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Train Smarter. Not Harder.

Whether you’re a football player, boxer, MMA fighter, or any kind of performance athlete, you’ve likely happened across many methods and training techniques for increasing your speed, strength and conditioning. What you might not have happened across or given enough attention to, is the high/low training method. Established years ago by Charlie Francis, the high/low method has foolproof results that allows you to reach your maximum speed, strength and fitness without burning yourself out.

History Behind the High/Low Method

Charlie Francis, best known for training 100m sprinter Ben Johnson, developed the high/low method through his work in neural recovery and sports training. His method came about from the stress put on the central nervous system (CNS). The CNS is essentially the powerhouse for athlete’s performance and coordinates all muscular movements. As the CNS is pushed in intensity, the more it decreases in power and performance, and the longer it takes to recover; much longer than the muscular system. However, most athletes and trainers only place focus at the muscular level. This means athletes who have just undergone a rigorous training session may think that they are ready for the next bout when their muscles have recovered, not when the CNS has. Without going into too many details, this results in neural fatigue over an extended period of time. So no matter how hard your muscles are working, you’re going to be under-performing. Thankfully, this is where the high/low method can help.

How the High/Low Method Works

Simply put by the name, the high/low system is a method of organising your training week based on the neurological demands of each training session. In essence, it is a system of high intensity workouts, followed by low intensity workouts. Its sole premise shatters the notion of pushing yourself 100% every day. Doing that is no longer viable, because even if you aren’t aware of it, there is no way you can perform at your peak the next day, when your CNS is still fatigued from yesterday. In fact, if you push yourself too hard each day, you could enter the training black hole, where your stuck performing at ‘moderate’ intensity. However, there is a catch. During the high intensity workouts, you should be pushing yourself 100%, to reach a higher heart rate, explosive movements and to exceed your personal best in whatever activity it is. It’s during the low intensity workouts where you take it down a notch and instead focus on sharpening your techniques, learning new sporting skills or movements, and improving your aerobic capacity.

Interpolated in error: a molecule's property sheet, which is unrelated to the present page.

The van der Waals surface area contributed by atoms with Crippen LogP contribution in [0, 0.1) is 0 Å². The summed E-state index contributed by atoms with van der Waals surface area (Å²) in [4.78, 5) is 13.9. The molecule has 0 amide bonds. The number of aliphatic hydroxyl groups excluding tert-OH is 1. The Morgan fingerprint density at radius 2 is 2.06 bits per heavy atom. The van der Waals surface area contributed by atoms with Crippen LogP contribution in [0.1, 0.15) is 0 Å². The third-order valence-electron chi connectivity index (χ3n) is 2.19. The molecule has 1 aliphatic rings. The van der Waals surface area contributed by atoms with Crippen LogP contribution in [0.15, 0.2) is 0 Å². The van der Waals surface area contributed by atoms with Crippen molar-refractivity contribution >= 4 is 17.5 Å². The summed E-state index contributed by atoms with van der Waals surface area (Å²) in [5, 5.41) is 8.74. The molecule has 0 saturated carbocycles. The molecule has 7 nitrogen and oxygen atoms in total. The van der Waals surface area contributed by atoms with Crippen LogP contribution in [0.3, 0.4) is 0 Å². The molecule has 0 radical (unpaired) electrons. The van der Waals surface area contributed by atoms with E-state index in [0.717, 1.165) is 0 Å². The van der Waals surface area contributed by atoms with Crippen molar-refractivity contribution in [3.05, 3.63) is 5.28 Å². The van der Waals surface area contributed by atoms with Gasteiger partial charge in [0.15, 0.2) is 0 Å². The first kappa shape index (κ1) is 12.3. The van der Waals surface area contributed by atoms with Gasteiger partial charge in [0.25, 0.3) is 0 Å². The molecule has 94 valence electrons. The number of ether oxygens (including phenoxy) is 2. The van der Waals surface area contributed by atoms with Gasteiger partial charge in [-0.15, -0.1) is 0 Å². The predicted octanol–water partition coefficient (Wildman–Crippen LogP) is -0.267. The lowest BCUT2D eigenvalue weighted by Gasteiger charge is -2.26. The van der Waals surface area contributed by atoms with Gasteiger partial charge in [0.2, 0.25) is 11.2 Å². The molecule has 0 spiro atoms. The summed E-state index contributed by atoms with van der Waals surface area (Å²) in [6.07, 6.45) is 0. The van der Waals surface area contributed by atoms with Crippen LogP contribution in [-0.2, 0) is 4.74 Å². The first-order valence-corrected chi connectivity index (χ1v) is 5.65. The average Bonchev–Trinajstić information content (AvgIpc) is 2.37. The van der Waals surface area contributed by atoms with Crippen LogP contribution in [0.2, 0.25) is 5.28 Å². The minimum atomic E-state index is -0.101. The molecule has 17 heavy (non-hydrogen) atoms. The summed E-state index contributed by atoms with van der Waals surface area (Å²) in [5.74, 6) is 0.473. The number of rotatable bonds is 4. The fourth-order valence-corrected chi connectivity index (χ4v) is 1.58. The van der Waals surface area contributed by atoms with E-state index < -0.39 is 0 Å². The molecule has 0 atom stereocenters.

What constitutes a High Intensity and Low Intensity Day

To give you a better idea of how it works, here’s an example of a high/low method training schedule I’ve used to organise football athletes’ off/pre-season training. The training includes 3 high intensity training days, two low intensity days, and two rest days:

Why the High/Low Method

The benefits of the high/low method are confounding. First off, it improves your performance by enabling the athlete to perform at a maximum level, helping you achieve new levels of strength, speed, power and conditioning. Second, it incorporates time to learn and hone your skills. Third, it helps prevent over-training and injuries by allowing your body critical recovery time. And even better, the high/low method has practical applications for any sport, fitness junky or gym goer.

Getting Started with the High/Low Method

The high/low method is a great way to organize your training over the course of the week. But there are a few things outside of the method you’ll want to determine. And, as always, everybody and sport is different and you’ll need to keep that in mind before organizing your week (this is where having a personal trainer can be very beneficial).

Last but not least, some guidelines or considerations you’ll want to keep in mind:

  • Set a minimum of 48 hours between high intensity days to get a full recovery for both your muscles and CNS.

  • Do not perform two high intensity days after one another.

  • Pair up complimentary sporting skills on the low intensity days to get the most out of your training.

  • Keep track of your improvements!

Hopefully this has provided you some valuable information on how you can better organise your own training to smash through plateaus and reach maximum performance.



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